"Innovation is something else entirely. Many entrepreneurs use an innovation to make an impact, but the hard part, the part that we’re rewarded for, is engaging with the user, the audience, the market. Bringing something to people who didn’t think they wanted it, know about it or initially welcome it, and make a difference.
One reason it’s so difficult to teach entrepreneurship is that we’re not teaching tactics or skills. We’re not teaching spreadsheets or finance or even marketing. No, when we encourage entrepreneurship, we’re actually trying to get people to the place where they care enough and where they are confident enough to stand up and try to make things change.
Don’t tell me what you invented. Tell me about who you changed.”
In our final field trip of the semester, we visited Peter Boyce II (once again!) at General Catalyst Partners in Harvard Square. For some students, this was their first trip to Cambridge and, for everyone, a first look inside a venture capital firm. General Catalyst has invested in an impressive array of consumer, enterprise and commerce technology companies (HubSpot, KAYAK, Airbnb, Snapchat and many more). So our class sought to understand a few basic questions: what is venture capital? How do firms decide to invest? Why do companies fundraise at various stages? After enjoying some gourmet pizza from Otto, the Tufts.io students left General Catalyst with a better understanding of seed funding, Series A vs. Series C, convertible notes, discounts and caps, and valuations. As always, here’s to learning (we’ll let you know when our students raise their first $1MM)!
Elements of a Strong Business Plan by General Catalyst
Convertible Debt in Plain English by Barrett Sheridan
Convertible Notes Explained (quick video) by PandoDaily
Pitching a VC by Mark Suster
With only a couple classes remaining in the semester, we focused our attention on a classic startup debate: should founders drop out of college? You have heard the names—-Steve Jobs, Bill Gates, Mark Zuckerberg and others—but what are the real implications and choices involved with dropping out of school? We invited Thiel Fellow and Harvard Senior Zach Hamed to join our discussion, as well as David Oates and Ze’ev Klapow of Mummify.it (formerly of Northeastern University). This student-founder panel engaged the class in what it’s really like to drop out of college: initial conversations with parents, talking with investors, living independently. On the other hand, we examined “dropping in,” or maximizing your college experience as a founder while in school through internships, side projects, course credit for real world experience and more. Only two weeks left, stay tuned!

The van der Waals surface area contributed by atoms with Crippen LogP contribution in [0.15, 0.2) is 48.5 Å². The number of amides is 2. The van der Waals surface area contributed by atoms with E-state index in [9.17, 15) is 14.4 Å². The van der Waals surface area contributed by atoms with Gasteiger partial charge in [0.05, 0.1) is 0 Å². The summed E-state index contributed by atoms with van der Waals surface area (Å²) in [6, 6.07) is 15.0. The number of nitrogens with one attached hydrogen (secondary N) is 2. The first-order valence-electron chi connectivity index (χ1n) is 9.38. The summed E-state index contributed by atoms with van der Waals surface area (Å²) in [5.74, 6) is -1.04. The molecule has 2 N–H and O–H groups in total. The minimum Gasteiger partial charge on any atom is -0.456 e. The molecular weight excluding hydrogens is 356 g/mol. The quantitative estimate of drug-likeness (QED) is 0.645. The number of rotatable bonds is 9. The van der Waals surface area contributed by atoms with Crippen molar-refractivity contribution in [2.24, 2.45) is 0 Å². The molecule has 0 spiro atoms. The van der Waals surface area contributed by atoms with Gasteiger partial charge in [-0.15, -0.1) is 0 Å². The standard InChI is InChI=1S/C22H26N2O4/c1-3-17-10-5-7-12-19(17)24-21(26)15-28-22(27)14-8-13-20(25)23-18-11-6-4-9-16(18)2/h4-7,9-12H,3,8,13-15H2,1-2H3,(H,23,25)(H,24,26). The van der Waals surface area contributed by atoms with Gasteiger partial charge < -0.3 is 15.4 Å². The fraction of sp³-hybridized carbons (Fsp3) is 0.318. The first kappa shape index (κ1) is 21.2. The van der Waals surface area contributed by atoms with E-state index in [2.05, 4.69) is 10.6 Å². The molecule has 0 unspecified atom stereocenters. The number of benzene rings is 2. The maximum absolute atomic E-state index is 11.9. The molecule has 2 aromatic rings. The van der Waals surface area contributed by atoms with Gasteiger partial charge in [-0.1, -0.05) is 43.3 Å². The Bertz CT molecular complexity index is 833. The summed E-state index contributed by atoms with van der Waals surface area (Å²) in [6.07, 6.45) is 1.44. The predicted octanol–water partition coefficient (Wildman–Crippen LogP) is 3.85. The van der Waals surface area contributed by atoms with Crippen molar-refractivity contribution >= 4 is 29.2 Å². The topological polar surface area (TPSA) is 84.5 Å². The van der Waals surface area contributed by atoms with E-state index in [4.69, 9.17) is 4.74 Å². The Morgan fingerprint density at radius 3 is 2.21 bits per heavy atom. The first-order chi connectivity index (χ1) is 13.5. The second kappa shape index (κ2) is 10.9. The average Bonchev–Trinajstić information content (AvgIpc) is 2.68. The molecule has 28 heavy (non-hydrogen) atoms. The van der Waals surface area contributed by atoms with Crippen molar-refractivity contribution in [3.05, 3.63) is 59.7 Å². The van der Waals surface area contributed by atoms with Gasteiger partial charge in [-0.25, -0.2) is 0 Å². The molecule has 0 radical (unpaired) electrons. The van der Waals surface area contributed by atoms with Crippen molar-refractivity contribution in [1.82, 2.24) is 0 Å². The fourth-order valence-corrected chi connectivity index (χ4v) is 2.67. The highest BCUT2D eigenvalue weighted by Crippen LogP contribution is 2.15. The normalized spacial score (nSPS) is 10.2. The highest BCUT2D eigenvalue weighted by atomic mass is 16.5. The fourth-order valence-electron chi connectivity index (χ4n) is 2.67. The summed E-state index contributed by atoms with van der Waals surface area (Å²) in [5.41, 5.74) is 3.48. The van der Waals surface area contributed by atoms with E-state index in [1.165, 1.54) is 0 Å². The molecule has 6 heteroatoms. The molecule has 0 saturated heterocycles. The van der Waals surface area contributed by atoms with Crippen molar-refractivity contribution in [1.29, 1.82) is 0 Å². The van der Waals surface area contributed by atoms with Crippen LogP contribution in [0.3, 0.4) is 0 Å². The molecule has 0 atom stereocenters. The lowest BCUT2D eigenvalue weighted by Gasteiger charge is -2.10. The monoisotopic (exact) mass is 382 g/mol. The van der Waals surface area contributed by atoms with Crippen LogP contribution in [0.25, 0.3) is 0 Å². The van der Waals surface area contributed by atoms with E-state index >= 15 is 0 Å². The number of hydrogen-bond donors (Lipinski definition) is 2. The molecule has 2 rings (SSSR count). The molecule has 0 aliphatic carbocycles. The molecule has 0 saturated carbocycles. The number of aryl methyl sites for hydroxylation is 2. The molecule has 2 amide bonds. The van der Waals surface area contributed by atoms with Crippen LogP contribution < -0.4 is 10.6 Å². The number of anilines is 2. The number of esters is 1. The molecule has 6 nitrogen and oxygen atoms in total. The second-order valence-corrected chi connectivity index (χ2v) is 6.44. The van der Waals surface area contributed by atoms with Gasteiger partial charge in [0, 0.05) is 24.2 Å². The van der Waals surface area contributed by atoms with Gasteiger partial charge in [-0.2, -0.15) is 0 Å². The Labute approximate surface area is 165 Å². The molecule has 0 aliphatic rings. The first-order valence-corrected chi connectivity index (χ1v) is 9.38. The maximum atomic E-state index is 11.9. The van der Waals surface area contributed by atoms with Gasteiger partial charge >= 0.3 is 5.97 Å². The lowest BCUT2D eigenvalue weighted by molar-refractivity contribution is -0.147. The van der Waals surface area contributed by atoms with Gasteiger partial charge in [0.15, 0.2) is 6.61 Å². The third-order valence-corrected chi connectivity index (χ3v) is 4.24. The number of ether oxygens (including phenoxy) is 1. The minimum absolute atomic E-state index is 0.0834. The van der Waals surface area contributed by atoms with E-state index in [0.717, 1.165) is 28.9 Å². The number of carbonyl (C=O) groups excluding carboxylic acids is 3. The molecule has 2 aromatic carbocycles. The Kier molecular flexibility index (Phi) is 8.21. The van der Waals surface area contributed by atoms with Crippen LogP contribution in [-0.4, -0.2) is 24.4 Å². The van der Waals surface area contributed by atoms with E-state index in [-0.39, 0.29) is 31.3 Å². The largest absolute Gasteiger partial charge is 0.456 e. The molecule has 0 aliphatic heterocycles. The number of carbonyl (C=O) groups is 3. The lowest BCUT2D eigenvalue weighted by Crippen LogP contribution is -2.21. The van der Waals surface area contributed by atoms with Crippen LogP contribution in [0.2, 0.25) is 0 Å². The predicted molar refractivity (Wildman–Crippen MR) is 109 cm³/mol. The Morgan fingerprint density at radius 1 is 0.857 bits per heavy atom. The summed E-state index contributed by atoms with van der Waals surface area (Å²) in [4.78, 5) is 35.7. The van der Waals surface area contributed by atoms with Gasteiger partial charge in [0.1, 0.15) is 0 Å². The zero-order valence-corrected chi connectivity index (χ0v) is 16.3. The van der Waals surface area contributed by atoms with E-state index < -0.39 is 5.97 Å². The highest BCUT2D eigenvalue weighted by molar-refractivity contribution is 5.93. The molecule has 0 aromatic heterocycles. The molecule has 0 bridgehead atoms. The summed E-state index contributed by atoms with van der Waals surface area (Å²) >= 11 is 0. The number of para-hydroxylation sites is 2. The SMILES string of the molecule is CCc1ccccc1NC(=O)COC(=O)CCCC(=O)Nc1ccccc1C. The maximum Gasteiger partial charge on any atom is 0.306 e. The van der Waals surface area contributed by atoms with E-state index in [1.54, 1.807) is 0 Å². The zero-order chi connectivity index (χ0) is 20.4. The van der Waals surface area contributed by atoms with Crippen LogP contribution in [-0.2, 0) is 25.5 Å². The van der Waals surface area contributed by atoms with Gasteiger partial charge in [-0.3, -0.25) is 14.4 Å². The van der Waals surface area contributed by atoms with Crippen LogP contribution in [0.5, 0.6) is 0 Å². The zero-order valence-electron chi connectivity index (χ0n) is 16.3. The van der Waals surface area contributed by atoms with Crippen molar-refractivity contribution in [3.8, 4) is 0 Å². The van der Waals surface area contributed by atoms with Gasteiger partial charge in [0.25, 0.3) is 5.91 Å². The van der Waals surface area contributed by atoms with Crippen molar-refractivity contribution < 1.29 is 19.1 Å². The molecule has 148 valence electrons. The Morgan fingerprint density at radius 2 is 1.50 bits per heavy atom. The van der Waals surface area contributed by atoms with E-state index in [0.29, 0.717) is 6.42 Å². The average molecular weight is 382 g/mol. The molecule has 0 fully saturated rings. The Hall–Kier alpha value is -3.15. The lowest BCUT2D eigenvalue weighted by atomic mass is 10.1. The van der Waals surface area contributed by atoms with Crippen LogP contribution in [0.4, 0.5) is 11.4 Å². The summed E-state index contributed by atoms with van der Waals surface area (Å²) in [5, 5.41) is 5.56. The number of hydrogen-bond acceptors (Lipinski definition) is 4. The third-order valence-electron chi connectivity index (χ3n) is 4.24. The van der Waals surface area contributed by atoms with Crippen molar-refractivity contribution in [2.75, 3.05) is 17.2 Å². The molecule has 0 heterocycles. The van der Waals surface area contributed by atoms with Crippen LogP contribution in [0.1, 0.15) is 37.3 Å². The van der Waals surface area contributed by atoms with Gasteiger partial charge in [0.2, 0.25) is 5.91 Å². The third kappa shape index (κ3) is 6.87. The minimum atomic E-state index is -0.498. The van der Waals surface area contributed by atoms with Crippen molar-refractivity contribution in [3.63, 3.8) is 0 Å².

“Should you pay $250K to go to college?” by Jason Calacanis
“Why I’m doing it all wrong” by Dan Shipper
Going All In by Ben Drucker
Once you have your startup idea or MVP, our students asked, how do you get it in customers’ hands? The answer is surprisingly simple, yet difficult to master. Sales and marketing are the underlying tenets of bringing your idea to market. But, sales and marketing have been around for decades—from advertising and brand identity, to cold calls and mail order catalogs. So we challenged our students this week to think of marketing in a new way—without any code, without any money, by telling a story and “wowing” early adopters. This was the basis for our new understanding of sales and marketing, we’ll see how it turns out as students begin work on their final projects. Stay tuned!
Market First, Code Later by Kyle Tibbitts
How to Launch a Startup Without Writing Code by Dharmesh Shah
You’re Selling It Wrong by Dan Shipper
Class Eight: Now that we better understand the basics of startups, it’s time to focus our attention on ideas of our own. This week’s class centered on the frameworks and strategies of evaluating your startup idea. Do you look for a problem, a market opportunity, world-class technology? We challenged our students to think critically about their ideas—from minimum viable products to unbundling popular products. It’s our belief that, given the right frameworks for thinking, startup ideas can become to appear as less magical and more ordinary. In the end, the products we love are the same products we use everyday.
For our second field trip of the semester, we visited the fast-growing team at One Mighty Roar. Located in Downtown Crossing, One Mighty Roar “crafts digital experiences” through (quite literally) any method possible—web, mobile, hardware, you name it. Our class heard from co-founders Sam and Zach Dunn about their humble beginnings. Today, their company is an innovative and booming example of a new product design firm. Our academic focus for the week centered on the so-called “Internet of things,” as we have reached the midway point of the semester.
Sam Dunn demoes the One Mighty Roar sign, with its color scheme controlled remotely by an Arduino.
Zach Dunn talks about the early founding days of the company.